Alex Cupp will open The Stellar Hog in south city later this year.
Alex Cupp has stepped away from his job as pit master at Adam's Smokehouse, but he's not staying away from the smoker for long.
Cupp, who learned the art of barbecue from none other than Mike Emerson and Skip Steele of Pappy's fame, is opening a new concept, the Stellar Hog at the Bungalow.
Described by its chef/owner as an "upscale barbecue restaurant," the Stellar Hog tentatively plans to open this summer on the site of the beloved south-city bar Super's Bungalow (5623 Leona Ave., 314-481-8448). Though he's making extensive renovations to the property, Cupp insists that no changes are in store for the beloved bar and biergarten, beyond the addition of a serious food component.
"This is such a historic place that's been around for like 90 years and has been operating as a bar for eighty-plus years," Cupp explains. "There's such a rich history here — some nights we have three generations come in and sit at the bar telling stories. I'm not going to change that. We have to keep that the same. I'll just be doing my barbecue project out of here."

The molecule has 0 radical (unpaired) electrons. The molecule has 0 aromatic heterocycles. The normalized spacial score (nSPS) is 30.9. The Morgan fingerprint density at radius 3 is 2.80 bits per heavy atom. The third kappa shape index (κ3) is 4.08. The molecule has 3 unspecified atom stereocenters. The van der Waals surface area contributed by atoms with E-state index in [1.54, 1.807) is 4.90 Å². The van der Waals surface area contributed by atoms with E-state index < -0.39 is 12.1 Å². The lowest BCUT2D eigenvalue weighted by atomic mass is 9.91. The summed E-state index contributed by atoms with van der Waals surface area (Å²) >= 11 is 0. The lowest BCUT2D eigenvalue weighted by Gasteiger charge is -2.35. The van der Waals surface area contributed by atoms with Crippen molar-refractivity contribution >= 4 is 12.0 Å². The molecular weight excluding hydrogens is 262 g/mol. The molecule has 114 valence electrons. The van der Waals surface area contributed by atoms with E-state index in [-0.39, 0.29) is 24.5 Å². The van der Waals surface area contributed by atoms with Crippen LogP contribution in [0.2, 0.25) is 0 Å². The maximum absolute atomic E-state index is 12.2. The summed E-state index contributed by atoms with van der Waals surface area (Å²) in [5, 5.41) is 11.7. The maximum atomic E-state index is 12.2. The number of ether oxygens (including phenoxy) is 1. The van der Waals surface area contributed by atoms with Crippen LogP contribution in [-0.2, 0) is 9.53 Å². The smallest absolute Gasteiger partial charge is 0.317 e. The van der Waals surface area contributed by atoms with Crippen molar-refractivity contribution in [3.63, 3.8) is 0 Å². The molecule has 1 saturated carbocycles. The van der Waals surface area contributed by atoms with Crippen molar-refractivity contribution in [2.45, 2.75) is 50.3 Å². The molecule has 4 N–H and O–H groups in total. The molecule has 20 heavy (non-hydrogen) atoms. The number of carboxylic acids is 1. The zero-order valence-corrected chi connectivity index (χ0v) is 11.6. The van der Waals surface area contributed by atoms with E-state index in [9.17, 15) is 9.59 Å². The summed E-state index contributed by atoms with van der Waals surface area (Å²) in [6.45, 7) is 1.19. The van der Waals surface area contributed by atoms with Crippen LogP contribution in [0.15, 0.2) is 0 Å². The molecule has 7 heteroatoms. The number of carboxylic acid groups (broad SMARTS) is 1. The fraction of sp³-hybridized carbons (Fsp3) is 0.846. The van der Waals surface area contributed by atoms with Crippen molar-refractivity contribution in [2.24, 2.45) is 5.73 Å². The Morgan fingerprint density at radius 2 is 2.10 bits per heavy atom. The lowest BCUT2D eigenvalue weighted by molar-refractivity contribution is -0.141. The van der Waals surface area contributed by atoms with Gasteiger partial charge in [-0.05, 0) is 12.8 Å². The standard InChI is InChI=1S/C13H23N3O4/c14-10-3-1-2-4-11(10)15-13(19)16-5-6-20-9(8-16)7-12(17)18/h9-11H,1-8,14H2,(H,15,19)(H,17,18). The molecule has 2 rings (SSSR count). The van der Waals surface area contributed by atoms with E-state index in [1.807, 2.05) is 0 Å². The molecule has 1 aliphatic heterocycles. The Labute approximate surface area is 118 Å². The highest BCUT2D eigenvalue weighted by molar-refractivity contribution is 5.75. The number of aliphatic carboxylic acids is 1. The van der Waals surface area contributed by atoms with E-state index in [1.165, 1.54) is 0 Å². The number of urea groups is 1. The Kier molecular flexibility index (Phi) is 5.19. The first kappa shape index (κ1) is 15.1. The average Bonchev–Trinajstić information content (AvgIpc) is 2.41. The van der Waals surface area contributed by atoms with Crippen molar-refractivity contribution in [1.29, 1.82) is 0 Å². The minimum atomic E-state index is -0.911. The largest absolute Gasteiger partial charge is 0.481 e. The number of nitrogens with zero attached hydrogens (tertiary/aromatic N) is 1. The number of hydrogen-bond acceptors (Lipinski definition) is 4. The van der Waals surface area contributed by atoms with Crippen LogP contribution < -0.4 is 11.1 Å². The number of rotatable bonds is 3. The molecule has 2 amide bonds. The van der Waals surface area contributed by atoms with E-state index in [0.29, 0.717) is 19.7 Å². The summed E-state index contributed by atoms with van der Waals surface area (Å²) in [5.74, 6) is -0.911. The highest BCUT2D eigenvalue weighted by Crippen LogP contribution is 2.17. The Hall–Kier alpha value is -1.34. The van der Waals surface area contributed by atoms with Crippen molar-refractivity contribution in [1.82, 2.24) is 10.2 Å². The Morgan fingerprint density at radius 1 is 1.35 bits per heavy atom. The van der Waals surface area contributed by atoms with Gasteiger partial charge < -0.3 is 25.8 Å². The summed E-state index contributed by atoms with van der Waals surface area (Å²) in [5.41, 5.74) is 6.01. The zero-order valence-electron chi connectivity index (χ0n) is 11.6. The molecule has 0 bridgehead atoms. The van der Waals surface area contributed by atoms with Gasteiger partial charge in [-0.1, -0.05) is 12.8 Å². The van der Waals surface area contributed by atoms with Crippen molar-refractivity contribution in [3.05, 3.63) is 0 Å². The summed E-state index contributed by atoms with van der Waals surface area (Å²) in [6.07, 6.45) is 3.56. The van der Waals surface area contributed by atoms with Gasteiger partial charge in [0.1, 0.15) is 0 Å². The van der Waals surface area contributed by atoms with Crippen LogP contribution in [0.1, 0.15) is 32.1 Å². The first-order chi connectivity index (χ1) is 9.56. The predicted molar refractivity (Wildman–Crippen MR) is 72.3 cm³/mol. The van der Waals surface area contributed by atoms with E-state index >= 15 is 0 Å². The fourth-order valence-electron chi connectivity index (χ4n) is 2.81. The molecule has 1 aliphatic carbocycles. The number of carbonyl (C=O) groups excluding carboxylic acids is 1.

Though Cupp has not yet fully worked out the details of his menu, barbecue will be a major component. "We want to offer something that the other barbecue restaurants in town aren't really doing," says Cupp. "Nice sides, more upscale dinner items — we're going to fancy it up a little." Some of the dishes he's planning include smoked cassoulet, smoked and fried wings and spoon bread, alongside traditional selections like pulled pork and brisket.
While the building is undergoing its renovations, Cupp has partnered with chef Ben Grupe (a culinary Olympian and the face behind the Soigne pop-up dinners) on a project called St. Louis Sammiches. The pop-up project will allow Cupp to play around with recipes and experiment before he can fully immerse himself in the Stellar Hog's kitchen. "Our first one will be at Tower Grove Market," says Cupp. "We're planning on doing them all around town — at the Schlafly farmers market, Tower Grove — pretty much anywhere people want some good, fat-boy sandwiches."
Cupp credits his time at Adam's, and in particular his experience learning from Emerson and Steele, as giving him the know-how to step out on his own. "I learned so much working there," he says. "Those guys really paved the way for me, and now, it's just time to go out on my own."
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